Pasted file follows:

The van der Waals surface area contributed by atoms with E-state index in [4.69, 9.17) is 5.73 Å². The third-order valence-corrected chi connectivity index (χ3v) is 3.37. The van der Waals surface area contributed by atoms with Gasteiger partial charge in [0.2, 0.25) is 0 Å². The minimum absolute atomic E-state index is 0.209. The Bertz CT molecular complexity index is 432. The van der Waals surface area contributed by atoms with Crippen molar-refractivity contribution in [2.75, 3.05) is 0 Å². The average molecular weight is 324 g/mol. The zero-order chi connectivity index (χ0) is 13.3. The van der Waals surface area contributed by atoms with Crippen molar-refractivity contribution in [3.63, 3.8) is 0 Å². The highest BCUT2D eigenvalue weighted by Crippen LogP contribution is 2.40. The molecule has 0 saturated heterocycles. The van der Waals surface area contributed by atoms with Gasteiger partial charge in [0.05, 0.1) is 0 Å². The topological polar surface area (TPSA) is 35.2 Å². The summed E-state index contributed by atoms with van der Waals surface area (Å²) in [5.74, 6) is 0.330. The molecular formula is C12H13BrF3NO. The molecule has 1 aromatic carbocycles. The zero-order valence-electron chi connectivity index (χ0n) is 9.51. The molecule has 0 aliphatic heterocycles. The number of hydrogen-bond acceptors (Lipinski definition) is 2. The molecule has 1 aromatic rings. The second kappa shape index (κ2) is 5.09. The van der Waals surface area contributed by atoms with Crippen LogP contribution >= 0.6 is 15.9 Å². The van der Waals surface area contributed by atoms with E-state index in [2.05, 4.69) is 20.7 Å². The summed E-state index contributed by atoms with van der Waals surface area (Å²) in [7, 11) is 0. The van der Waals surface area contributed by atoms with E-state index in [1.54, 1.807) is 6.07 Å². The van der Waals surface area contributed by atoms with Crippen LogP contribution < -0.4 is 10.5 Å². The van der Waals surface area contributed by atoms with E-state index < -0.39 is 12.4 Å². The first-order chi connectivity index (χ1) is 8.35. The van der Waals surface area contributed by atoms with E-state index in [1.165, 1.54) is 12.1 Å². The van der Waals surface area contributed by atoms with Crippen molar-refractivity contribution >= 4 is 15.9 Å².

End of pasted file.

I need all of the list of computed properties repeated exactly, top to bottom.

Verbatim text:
The van der Waals surface area contributed by atoms with E-state index in [4.69, 9.17) is 5.73 Å². The third-order valence-corrected chi connectivity index (χ3v) is 3.37. The van der Waals surface area contributed by atoms with Gasteiger partial charge in [0.2, 0.25) is 0 Å². The minimum absolute atomic E-state index is 0.209. The Bertz CT molecular complexity index is 432. The van der Waals surface area contributed by atoms with Crippen molar-refractivity contribution in [2.75, 3.05) is 0 Å². The average molecular weight is 324 g/mol. The zero-order chi connectivity index (χ0) is 13.3. The van der Waals surface area contributed by atoms with Crippen molar-refractivity contribution in [3.63, 3.8) is 0 Å². The highest BCUT2D eigenvalue weighted by Crippen LogP contribution is 2.40. The molecule has 0 saturated heterocycles. The van der Waals surface area contributed by atoms with Gasteiger partial charge in [0.05, 0.1) is 0 Å². The topological polar surface area (TPSA) is 35.2 Å². The summed E-state index contributed by atoms with van der Waals surface area (Å²) in [5.74, 6) is 0.330. The molecular formula is C12H13BrF3NO. The molecule has 1 aromatic carbocycles. The zero-order valence-electron chi connectivity index (χ0n) is 9.51. The molecule has 0 aliphatic heterocycles. The number of hydrogen-bond acceptors (Lipinski definition) is 2. The molecule has 1 aromatic rings. The second kappa shape index (κ2) is 5.09. The van der Waals surface area contributed by atoms with Crippen LogP contribution >= 0.6 is 15.9 Å². The van der Waals surface area contributed by atoms with E-state index in [2.05, 4.69) is 20.7 Å². The summed E-state index contributed by atoms with van der Waals surface area (Å²) in [7, 11) is 0. The van der Waals surface area contributed by atoms with E-state index in [1.54, 1.807) is 6.07 Å². The van der Waals surface area contributed by atoms with Crippen LogP contribution < -0.4 is 10.5 Å². The van der Waals surface area contributed by atoms with E-state index < -0.39 is 12.4 Å². The first-order chi connectivity index (χ1) is 8.35. The van der Waals surface area contributed by atoms with E-state index in [1.165, 1.54) is 12.1 Å². The van der Waals surface area contributed by atoms with Crippen molar-refractivity contribution >= 4 is 15.9 Å².